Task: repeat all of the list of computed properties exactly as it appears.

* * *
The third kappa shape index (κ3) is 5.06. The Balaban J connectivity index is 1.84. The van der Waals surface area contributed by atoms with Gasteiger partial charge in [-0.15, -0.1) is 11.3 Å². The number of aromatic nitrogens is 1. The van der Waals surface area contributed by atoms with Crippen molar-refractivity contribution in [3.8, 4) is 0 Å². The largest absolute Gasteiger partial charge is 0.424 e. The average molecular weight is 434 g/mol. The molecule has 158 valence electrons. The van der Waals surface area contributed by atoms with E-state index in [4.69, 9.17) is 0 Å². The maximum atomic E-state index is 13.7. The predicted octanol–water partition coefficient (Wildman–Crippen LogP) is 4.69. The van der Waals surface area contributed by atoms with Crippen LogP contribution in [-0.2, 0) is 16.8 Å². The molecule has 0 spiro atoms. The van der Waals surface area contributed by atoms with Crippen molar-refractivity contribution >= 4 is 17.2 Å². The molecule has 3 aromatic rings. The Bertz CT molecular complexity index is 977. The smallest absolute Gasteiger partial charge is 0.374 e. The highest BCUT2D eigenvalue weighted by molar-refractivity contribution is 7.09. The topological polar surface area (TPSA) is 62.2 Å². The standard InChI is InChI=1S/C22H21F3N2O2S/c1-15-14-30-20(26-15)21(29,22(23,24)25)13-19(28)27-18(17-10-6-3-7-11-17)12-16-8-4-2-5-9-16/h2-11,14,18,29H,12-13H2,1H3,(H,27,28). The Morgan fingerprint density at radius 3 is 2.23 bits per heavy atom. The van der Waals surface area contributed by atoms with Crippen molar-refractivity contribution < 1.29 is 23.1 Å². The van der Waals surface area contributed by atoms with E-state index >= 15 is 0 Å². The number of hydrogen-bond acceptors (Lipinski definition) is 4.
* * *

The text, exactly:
The third kappa shape index (κ3) is 5.06. The Balaban J connectivity index is 1.84. The van der Waals surface area contributed by atoms with Gasteiger partial charge in [-0.15, -0.1) is 11.3 Å². The number of aromatic nitrogens is 1. The van der Waals surface area contributed by atoms with Crippen molar-refractivity contribution in [3.8, 4) is 0 Å². The largest absolute Gasteiger partial charge is 0.424 e. The average molecular weight is 434 g/mol. The molecule has 158 valence electrons. The van der Waals surface area contributed by atoms with E-state index in [4.69, 9.17) is 0 Å². The maximum atomic E-state index is 13.7. The predicted octanol–water partition coefficient (Wildman–Crippen LogP) is 4.69. The van der Waals surface area contributed by atoms with Crippen LogP contribution in [-0.2, 0) is 16.8 Å². The molecule has 0 spiro atoms. The van der Waals surface area contributed by atoms with Crippen molar-refractivity contribution >= 4 is 17.2 Å². The molecule has 3 aromatic rings. The Bertz CT molecular complexity index is 977. The smallest absolute Gasteiger partial charge is 0.374 e. The highest BCUT2D eigenvalue weighted by molar-refractivity contribution is 7.09. The topological polar surface area (TPSA) is 62.2 Å². The standard InChI is InChI=1S/C22H21F3N2O2S/c1-15-14-30-20(26-15)21(29,22(23,24)25)13-19(28)27-18(17-10-6-3-7-11-17)12-16-8-4-2-5-9-16/h2-11,14,18,29H,12-13H2,1H3,(H,27,28). The Morgan fingerprint density at radius 3 is 2.23 bits per heavy atom. The van der Waals surface area contributed by atoms with Crippen molar-refractivity contribution < 1.29 is 23.1 Å². The van der Waals surface area contributed by atoms with E-state index >= 15 is 0 Å². The number of hydrogen-bond acceptors (Lipinski definition) is 4.